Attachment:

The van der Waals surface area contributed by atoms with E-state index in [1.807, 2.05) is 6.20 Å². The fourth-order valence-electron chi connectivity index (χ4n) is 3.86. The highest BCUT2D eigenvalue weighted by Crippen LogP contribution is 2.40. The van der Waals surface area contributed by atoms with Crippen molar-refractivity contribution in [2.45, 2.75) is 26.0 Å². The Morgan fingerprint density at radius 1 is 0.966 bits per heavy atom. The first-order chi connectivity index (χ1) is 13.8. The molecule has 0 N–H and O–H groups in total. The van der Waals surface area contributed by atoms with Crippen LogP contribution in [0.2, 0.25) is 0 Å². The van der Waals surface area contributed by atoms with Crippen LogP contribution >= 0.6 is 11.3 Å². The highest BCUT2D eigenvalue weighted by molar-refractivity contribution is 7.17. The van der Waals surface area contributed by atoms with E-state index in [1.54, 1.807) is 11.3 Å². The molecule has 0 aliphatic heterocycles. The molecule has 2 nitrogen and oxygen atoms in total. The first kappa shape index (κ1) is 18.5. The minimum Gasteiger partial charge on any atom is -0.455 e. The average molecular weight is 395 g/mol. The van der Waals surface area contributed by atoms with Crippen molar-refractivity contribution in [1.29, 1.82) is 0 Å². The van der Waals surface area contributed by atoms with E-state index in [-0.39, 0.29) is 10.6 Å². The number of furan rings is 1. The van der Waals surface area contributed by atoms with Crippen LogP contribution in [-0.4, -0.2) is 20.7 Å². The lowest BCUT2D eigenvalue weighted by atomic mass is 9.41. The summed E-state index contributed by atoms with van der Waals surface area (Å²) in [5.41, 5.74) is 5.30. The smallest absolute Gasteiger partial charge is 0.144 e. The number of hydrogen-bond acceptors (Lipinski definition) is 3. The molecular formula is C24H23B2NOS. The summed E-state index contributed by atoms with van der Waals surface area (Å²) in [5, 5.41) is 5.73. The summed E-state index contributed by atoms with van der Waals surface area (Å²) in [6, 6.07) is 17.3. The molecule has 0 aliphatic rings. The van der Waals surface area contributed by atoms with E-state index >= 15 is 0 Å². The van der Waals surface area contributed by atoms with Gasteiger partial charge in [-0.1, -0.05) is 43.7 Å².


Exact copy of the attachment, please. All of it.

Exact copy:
The van der Waals surface area contributed by atoms with E-state index in [1.807, 2.05) is 6.20 Å². The fourth-order valence-electron chi connectivity index (χ4n) is 3.86. The highest BCUT2D eigenvalue weighted by Crippen LogP contribution is 2.40. The van der Waals surface area contributed by atoms with Crippen molar-refractivity contribution in [2.45, 2.75) is 26.0 Å². The Morgan fingerprint density at radius 1 is 0.966 bits per heavy atom. The first-order chi connectivity index (χ1) is 13.8. The molecule has 0 N–H and O–H groups in total. The van der Waals surface area contributed by atoms with Crippen LogP contribution in [0.2, 0.25) is 0 Å². The van der Waals surface area contributed by atoms with Crippen LogP contribution >= 0.6 is 11.3 Å². The highest BCUT2D eigenvalue weighted by molar-refractivity contribution is 7.17. The van der Waals surface area contributed by atoms with E-state index in [1.54, 1.807) is 11.3 Å². The molecule has 0 aliphatic heterocycles. The molecule has 2 nitrogen and oxygen atoms in total. The first kappa shape index (κ1) is 18.5. The minimum Gasteiger partial charge on any atom is -0.455 e. The average molecular weight is 395 g/mol. The van der Waals surface area contributed by atoms with Crippen molar-refractivity contribution in [1.29, 1.82) is 0 Å². The van der Waals surface area contributed by atoms with E-state index in [-0.39, 0.29) is 10.6 Å². The number of furan rings is 1. The van der Waals surface area contributed by atoms with Crippen LogP contribution in [-0.4, -0.2) is 20.7 Å². The lowest BCUT2D eigenvalue weighted by atomic mass is 9.41. The summed E-state index contributed by atoms with van der Waals surface area (Å²) in [5.41, 5.74) is 5.30. The smallest absolute Gasteiger partial charge is 0.144 e. The number of hydrogen-bond acceptors (Lipinski definition) is 3. The molecular formula is C24H23B2NOS. The summed E-state index contributed by atoms with van der Waals surface area (Å²) in [5, 5.41) is 5.73. The summed E-state index contributed by atoms with van der Waals surface area (Å²) in [6, 6.07) is 17.3. The molecule has 0 aliphatic rings. The van der Waals surface area contributed by atoms with E-state index >= 15 is 0 Å². The van der Waals surface area contributed by atoms with Gasteiger partial charge in [-0.1, -0.05) is 43.7 Å².